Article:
Professional ASP.NET 2.0 Special Edition - 30 Oct 2009

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Professional ASP.NET 2.0 Special Edition

Professional ASP.NET 2.0 Special Edition is a book about Web development and includes a disk with a trial version of Microsoft Visual Studio 2005. The book covers everything from introductory material to configuration, administration, and deployment. This book targets those with a fundamental knowledge of programming, but not necessarily experience with ASP.NET 2.0. It s also a good read for programmers migrating to ASP.NET 2.0.

 

The first two chapters are purely introductory, and will be most helpful if you are learning Web programming for the first time. The second chapter is good if you aren t familiar with Visual Studio 2005. The chapter doesn t go into great detail, but there is enough information here to make you comfortable with the IDE. If you are familiar with previous IDEs, you can breeze through this chapter. There are plenty of graphics to complement and enhance the explanations.

 

Chapter 3 shows you the building blocks for ASP.NET 2.0, and can t be skipped even if you are familiar with ASP.NET 1.0. I liked how the authors explained the purpose of each of the new folders in an ASP.NET 2.0 application. The explanation of the built-in IIS Web server for development is also very nice. The book discusses how you can choose to work locally or remotely. I enjoyed this section because a lot of my development is done locally, but it s nice to have options.

 

In the early chapters you don t get a lot of source code, but from Chapter 4 on, there are lots of coding examples. Sometimes the examples are in C# and other times they are in C# and VB.NET. I can only surmise that the authors felt the differences were minor and you could make the translation easily enough.

 

The next few chapters could be a small book by itself. The authors cover Web server controls from beginning to end. They discuss how a server control is generated and how it gets rendered on the client. This is generically covered in Chapter 3, as well, but this section goes into more detail. Chapter 5 is a rehash of the controls available to you in ASP.NET 1.0. You can skip this if you are comfortable with 1.0, but it s good information if you aren t.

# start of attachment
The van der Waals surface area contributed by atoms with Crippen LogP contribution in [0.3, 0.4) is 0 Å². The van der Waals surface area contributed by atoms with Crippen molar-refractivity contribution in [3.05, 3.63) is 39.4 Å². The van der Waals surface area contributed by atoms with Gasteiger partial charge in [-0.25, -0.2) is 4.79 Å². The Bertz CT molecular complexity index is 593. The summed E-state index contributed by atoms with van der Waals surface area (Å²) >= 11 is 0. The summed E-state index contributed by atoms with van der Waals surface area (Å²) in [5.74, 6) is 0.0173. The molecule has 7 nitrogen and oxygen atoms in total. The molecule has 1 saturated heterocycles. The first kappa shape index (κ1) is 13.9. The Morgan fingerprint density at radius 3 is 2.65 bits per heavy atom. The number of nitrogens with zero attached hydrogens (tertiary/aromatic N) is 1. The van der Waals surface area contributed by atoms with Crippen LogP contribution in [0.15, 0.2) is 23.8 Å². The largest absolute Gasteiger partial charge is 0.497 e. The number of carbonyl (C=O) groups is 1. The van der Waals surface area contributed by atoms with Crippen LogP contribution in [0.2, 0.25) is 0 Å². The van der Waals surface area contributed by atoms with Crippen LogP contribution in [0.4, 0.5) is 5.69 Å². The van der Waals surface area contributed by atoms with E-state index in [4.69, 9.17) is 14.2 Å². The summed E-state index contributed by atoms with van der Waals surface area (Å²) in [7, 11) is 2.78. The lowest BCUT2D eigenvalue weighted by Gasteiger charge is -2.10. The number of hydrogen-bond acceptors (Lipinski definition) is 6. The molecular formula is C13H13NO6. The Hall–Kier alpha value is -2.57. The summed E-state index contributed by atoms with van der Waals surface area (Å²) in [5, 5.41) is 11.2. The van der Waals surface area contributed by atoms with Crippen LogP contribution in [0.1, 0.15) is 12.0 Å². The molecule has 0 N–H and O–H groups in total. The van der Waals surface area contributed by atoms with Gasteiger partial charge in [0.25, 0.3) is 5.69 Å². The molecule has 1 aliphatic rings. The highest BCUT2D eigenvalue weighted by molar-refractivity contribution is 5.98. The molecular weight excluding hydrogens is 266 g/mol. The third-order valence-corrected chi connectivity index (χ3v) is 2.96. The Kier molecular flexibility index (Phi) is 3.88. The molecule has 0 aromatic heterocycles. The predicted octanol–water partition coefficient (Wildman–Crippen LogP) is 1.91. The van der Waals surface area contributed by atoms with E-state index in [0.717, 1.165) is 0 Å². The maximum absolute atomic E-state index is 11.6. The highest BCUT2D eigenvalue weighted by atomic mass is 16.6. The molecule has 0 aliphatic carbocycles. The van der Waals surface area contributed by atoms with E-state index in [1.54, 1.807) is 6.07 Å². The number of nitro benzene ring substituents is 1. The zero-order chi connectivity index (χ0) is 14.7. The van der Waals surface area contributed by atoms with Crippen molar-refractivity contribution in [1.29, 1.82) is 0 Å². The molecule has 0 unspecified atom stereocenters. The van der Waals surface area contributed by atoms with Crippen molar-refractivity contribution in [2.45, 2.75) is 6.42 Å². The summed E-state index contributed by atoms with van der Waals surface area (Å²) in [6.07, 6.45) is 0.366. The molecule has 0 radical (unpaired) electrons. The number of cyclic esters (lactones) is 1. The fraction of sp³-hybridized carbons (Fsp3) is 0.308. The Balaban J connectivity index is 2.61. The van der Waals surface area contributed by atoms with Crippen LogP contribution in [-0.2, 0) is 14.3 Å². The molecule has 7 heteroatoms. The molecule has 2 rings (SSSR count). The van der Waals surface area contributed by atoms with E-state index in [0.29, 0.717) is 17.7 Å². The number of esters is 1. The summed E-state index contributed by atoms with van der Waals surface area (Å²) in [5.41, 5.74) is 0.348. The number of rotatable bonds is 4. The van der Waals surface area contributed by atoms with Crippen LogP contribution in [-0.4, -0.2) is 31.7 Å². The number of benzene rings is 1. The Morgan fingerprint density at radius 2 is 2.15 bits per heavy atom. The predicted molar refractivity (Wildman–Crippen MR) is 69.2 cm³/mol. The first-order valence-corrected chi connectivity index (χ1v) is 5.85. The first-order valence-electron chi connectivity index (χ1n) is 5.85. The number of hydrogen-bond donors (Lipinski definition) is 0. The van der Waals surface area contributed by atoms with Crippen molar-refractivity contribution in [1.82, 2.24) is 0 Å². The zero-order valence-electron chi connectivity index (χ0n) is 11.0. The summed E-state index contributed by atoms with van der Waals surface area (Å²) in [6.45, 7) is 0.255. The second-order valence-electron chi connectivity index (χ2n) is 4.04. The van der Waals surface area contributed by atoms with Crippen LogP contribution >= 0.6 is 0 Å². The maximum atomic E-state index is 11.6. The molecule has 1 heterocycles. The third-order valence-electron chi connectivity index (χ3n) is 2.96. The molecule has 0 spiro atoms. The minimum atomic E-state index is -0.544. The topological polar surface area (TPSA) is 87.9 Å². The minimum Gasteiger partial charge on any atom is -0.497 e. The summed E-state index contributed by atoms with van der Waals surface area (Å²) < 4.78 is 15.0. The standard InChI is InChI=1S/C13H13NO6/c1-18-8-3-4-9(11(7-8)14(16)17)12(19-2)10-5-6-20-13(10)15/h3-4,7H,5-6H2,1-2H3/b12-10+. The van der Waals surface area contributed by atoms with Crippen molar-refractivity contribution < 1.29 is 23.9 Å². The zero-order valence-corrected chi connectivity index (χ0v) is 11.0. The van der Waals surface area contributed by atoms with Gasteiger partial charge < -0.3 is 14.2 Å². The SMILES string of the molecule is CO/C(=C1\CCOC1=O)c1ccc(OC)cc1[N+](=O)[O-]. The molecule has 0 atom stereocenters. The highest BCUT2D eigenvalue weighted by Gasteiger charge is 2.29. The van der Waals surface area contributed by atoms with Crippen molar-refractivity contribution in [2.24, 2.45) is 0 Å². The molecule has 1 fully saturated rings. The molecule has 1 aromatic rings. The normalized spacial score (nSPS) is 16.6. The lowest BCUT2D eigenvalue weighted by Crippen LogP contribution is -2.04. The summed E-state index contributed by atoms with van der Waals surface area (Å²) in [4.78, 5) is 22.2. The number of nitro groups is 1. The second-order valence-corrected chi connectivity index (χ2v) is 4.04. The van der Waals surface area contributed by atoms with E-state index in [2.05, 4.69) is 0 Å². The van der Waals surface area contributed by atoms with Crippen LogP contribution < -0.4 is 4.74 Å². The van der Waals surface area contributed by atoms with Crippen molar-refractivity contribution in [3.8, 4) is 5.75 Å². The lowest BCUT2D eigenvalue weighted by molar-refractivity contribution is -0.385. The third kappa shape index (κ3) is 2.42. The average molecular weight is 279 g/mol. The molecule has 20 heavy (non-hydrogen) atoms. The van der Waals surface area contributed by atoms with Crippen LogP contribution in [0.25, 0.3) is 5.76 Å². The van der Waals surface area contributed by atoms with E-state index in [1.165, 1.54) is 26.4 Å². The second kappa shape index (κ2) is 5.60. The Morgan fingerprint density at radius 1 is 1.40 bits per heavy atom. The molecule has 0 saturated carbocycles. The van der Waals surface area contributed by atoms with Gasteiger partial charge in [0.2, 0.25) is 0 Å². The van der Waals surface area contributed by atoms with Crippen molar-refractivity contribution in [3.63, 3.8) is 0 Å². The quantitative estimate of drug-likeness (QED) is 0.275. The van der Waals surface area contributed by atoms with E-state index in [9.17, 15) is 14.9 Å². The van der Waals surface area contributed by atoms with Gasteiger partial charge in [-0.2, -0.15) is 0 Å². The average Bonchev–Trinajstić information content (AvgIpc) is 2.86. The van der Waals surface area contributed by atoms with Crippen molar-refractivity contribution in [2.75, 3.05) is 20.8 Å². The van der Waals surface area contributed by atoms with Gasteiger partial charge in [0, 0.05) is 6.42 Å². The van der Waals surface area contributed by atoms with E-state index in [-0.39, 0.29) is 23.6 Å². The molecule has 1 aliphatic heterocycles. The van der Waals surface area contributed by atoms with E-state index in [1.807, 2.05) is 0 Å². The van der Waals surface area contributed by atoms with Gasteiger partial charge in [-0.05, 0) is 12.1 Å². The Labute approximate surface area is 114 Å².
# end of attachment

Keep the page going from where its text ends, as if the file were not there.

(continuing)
Chapters 8-11 are about the look and feel of your site and how to use the features of ASP.NET 2.0. Master pages are great and do wonders for the consistency of a site; Chapter 8 does a great job of telling you how to use them don t skip Chapter 8 no matter what your skill level. There also is a chapter that talks about style sheets and how to use themes and skins. This section is pretty good, as well, but wasn t as important to me as Chapter 8. The other two chapters cover look and feel and data binding.

 

Chapter 11 is great because it not only talks about using the GridView control, but also how to handle errors and events associated with the GridView. The GridView is great for displaying tabular data, and you ll like this section if you don t have any experience with that control. The authors cover the template field, which allows you to extend the functionality of a standard GridView. They also cover the DetailsView and FormsView controls. It s a good chapter; I recommend taking your time and reading it thoroughly.

 

Chapter 11 transitions you into the next section. Chapters 12-14 cover how to manage your data in various formats; data storage in databases to XML files are covered. You quickly can see the benefit of the new data model in ASP.NET it doesn t take nearly as much code to provide the same functionality. ASP.NET 1.0 coders will appreciate this section the most. There is a lot of code in this example for you to follow. The authors do a nice job of presenting the code and then showing you the resulting output.

 

The provider model is discussed quite a bit in the next section. The authors actually discuss state at the beginning of the provider section, so you can understand the power of the provider section. They explain the purpose of a provider in ASP.NET 2.0 and what you can do with it. It can be used to manipulate state, session information, and even your user menus. This discussion leads into the next section about site navigation providers.